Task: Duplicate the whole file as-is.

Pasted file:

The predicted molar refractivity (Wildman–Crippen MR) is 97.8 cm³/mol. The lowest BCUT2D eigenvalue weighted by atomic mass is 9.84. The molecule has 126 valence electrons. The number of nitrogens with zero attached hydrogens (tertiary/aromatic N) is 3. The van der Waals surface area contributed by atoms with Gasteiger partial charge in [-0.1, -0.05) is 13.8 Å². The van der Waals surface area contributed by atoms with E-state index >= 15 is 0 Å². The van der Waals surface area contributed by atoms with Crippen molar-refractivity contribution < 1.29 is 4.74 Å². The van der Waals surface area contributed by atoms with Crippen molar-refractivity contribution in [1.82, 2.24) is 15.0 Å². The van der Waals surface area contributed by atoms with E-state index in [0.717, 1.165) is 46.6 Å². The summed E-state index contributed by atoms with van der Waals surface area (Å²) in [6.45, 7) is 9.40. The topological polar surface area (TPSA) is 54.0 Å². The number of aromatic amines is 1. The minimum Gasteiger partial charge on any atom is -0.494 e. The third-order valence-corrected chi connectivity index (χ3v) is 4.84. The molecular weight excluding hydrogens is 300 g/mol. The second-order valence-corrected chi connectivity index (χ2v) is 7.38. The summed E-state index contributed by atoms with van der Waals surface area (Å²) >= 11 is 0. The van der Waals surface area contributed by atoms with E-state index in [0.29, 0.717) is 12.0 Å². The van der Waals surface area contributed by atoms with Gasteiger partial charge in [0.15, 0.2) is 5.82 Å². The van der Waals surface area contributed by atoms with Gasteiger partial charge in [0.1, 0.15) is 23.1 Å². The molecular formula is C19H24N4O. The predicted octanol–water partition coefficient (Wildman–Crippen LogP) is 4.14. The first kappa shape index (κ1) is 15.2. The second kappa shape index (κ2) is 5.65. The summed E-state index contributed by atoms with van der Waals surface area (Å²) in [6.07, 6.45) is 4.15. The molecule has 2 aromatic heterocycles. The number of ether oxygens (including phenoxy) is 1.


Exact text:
The predicted molar refractivity (Wildman–Crippen MR) is 97.8 cm³/mol. The lowest BCUT2D eigenvalue weighted by atomic mass is 9.84. The molecule has 126 valence electrons. The number of nitrogens with zero attached hydrogens (tertiary/aromatic N) is 3. The van der Waals surface area contributed by atoms with Gasteiger partial charge in [-0.1, -0.05) is 13.8 Å². The van der Waals surface area contributed by atoms with E-state index >= 15 is 0 Å². The van der Waals surface area contributed by atoms with Crippen molar-refractivity contribution < 1.29 is 4.74 Å². The van der Waals surface area contributed by atoms with Crippen molar-refractivity contribution in [1.82, 2.24) is 15.0 Å². The van der Waals surface area contributed by atoms with E-state index in [0.717, 1.165) is 46.6 Å². The summed E-state index contributed by atoms with van der Waals surface area (Å²) in [6.45, 7) is 9.40. The topological polar surface area (TPSA) is 54.0 Å². The number of aromatic amines is 1. The minimum Gasteiger partial charge on any atom is -0.494 e. The third-order valence-corrected chi connectivity index (χ3v) is 4.84. The molecular weight excluding hydrogens is 300 g/mol. The second-order valence-corrected chi connectivity index (χ2v) is 7.38. The summed E-state index contributed by atoms with van der Waals surface area (Å²) >= 11 is 0. The van der Waals surface area contributed by atoms with E-state index in [0.29, 0.717) is 12.0 Å². The van der Waals surface area contributed by atoms with Gasteiger partial charge in [0.15, 0.2) is 5.82 Å². The van der Waals surface area contributed by atoms with Gasteiger partial charge in [0.1, 0.15) is 23.1 Å². The molecular formula is C19H24N4O. The predicted octanol–water partition coefficient (Wildman–Crippen LogP) is 4.14. The first kappa shape index (κ1) is 15.2. The second kappa shape index (κ2) is 5.65. The summed E-state index contributed by atoms with van der Waals surface area (Å²) in [6.07, 6.45) is 4.15. The molecule has 2 aromatic heterocycles. The number of ether oxygens (including phenoxy) is 1.